Open Access

Expression of particulate-form of Japanese encephalitis virus envelope protein in a stably transfected Drosophila cell line

  • Fuquan Zhang1, 2, 3,
  • Wenyu Ma2,
  • Li Zhang1,
  • Marlen Aasa-Chapman1 and
  • Hongyi Zhang1, 4Email author
Virology Journal20074:17

DOI: 10.1186/1743-422X-4-17

Received: 24 January 2007

Accepted: 26 February 2007

Published: 26 February 2007

Abstract

Background

Japanese encephalitis virus (JEV), a member of the family Flaviviridae, is an important mosquito-borne human pathogen. Its envelope glycoprotein (E) is the major determinant of the pathogenicity and host immune responses. In the present study, we explored the feasibility of producing recombinant JEV E protein in the virus-free Drosophila expression system.

Results

The coding sequence for the signal sequence of premembrane and E protein was cloned into the Drosophila expression vector pAc5.1/V5-His. A Drosophila cell line S2 was cotransfected with this construct as well as a plasmid providing hygromycin B resistance. A cell line expressing the JEV E protein was selected by immunofluoresence, confocal microscopy, and western blot analysis using three different monoclonal antibodies directed against JEV E protein. This cell line was stable in the yield of JEV E protein during two months in vitro maintenance in the presence of hygromycin B. The results showed that the recombinant E protein had an expected molecular weight of about 50 kilodalton, was immunoreactive with all three monoclonal antibodies, and found in both the cytoplasm and culture supernatant. Sucrose gradient ultracentrifugation analysis revealed that the secreted E protein product was in a particulate form. It migrated to the sucrose fraction with a density of 1.13 g/ml. Balb/c mice immunised with the sucrose fraction containing the E protein particles developed specific antibodies. These data show that functioning JEV E protein was expressed in the stable S2 cell line.

Conclusion

The Drosophila expression system is a more convenient, cheaper and safer approach to the production of vaccine candidates and diagnostic reagents for JEV.

Background

Japanese encephalitis virus (JEV) is a member of the genus Flavivirus in the family flaviviridae. It is the most common agent of viral encephalitis, causing an estimated 50,000 cases annually, of which 15,000 will die and up to 50% of survivors are left with severe neuropsychiatric sequelae [1, 2]. Most cases occur in southern and eastern Asia, but the geographical area affected by JEV is expanding. Outbreaks have been reported in Saipan islands, Torres Straits islands and on Australia mainland in recent years [35]. Cases have also occurred among travellers and US servicemen to Asia [6, 7]. In addition, related neurotropic flaviviruses are found across the globe; they share many virological, epidemiological, and clinical features.

The flavivirus viron contains an envelope glycoprotein (E), a membrane protein (M) and a capsid protein (C). These three structural proteins are synthesized in the order of C, M and E from the 5' half of a single long open reading frame of the flavivirus genome. The M protein is found in infected cells as a glycosylated precursor, called premembrane protein (preM). The preM and E proteins appear to be released from the nascent polyprotein following cotranslational cleavage by signal peptidases. Late in viron maturation, preM is cleaved to M, presumably by a cellular protease located in the secretary pathway, and M appears to be the predominant species present in extracellular virus particles although some uncleaved preM is also present [8]. Flavivirus-infected cells release not only infectious virons but also non-infectious subviral membrane particles containing the M and E proteins but no C protein or viral RNA, known as slowly sedimenting hemagglutinin particles [9]. Similar particles can be produced using various eukaryotic expression systems [1016]. For JEV, such particles were produced in mammalian cells infected with recombinant poxviruses encoding the signal sequence of preM, preM and E proteins, and were designated as the subviral extracellular particles (EPs). They are membrane vesicles of 20 nm in diameter containing JEV preM/M and E proteins embedded in the lipid bilayer, and showed similar behaviour to the slowly sedimenting hemagglutinin particles released from JEV-infected cells on sucrose density gradients [10, 17]. Mice immunised with EPs were protected from lethal JEV infection [11]. In addition, the JEV EPs were also found in plasmid-based mammalian cell expression system. The recombinant plasmid was tested as a DNA vaccine candidate against JEV: it elicited immune response in mice [18, 19]. Partially purified JEV EPs were used as standard antigens for serodiagnosis of JEV infection [20]. JEV preM and E proteins were expressed in Sf9 insect cells infected with recombinant baculovirus, and the intracellular E protein was shown to be protective in mice against lethal JEV challenges [21, 22]. It is not known whether EPs were formed or not in this system.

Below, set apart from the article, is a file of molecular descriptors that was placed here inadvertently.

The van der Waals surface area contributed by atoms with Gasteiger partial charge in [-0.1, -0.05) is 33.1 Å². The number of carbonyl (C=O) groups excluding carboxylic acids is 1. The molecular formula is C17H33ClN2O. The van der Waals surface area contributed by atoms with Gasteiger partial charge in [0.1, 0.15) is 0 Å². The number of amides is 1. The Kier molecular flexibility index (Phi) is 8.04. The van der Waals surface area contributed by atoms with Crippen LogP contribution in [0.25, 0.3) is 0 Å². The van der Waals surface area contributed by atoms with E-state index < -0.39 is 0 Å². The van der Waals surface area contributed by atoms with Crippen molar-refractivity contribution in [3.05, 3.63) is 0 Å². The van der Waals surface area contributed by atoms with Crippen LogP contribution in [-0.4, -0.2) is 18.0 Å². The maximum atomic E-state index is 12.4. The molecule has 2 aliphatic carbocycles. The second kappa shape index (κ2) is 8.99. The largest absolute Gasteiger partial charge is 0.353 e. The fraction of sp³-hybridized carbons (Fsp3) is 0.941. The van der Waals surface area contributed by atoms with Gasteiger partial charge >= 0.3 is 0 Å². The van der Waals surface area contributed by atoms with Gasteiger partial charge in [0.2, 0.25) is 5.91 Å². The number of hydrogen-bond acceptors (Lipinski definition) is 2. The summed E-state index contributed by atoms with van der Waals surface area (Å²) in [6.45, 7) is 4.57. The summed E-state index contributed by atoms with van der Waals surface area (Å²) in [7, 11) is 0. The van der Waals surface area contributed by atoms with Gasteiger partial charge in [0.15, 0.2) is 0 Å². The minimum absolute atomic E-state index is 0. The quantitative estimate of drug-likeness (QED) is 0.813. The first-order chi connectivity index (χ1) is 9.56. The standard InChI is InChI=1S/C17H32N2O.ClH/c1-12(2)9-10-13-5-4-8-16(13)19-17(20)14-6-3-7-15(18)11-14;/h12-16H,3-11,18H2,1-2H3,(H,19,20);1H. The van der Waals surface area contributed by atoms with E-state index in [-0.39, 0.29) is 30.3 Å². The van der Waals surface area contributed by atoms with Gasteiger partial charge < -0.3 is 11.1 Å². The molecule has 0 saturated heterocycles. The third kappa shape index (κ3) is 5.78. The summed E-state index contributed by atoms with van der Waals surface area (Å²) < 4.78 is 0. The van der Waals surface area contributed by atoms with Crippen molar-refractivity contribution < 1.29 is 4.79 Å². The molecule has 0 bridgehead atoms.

Despite of the successful expression of flavivirus E proteins and formation of subviral EPs in mammalian cells or baculovirus-insect cell system, the disadvantages related with these expression systems make it difficult to produce and purify EPs in a large scale: the culture of mammalian cells is expensive; virus-based expression is transient and the maintenance or scale-up of virus stock requires a considerable and dedicated effort; viral proteases and cell lysate can cause degradation of the desired proteins and it is difficult to separate desired EPs from the recombinant virus particles.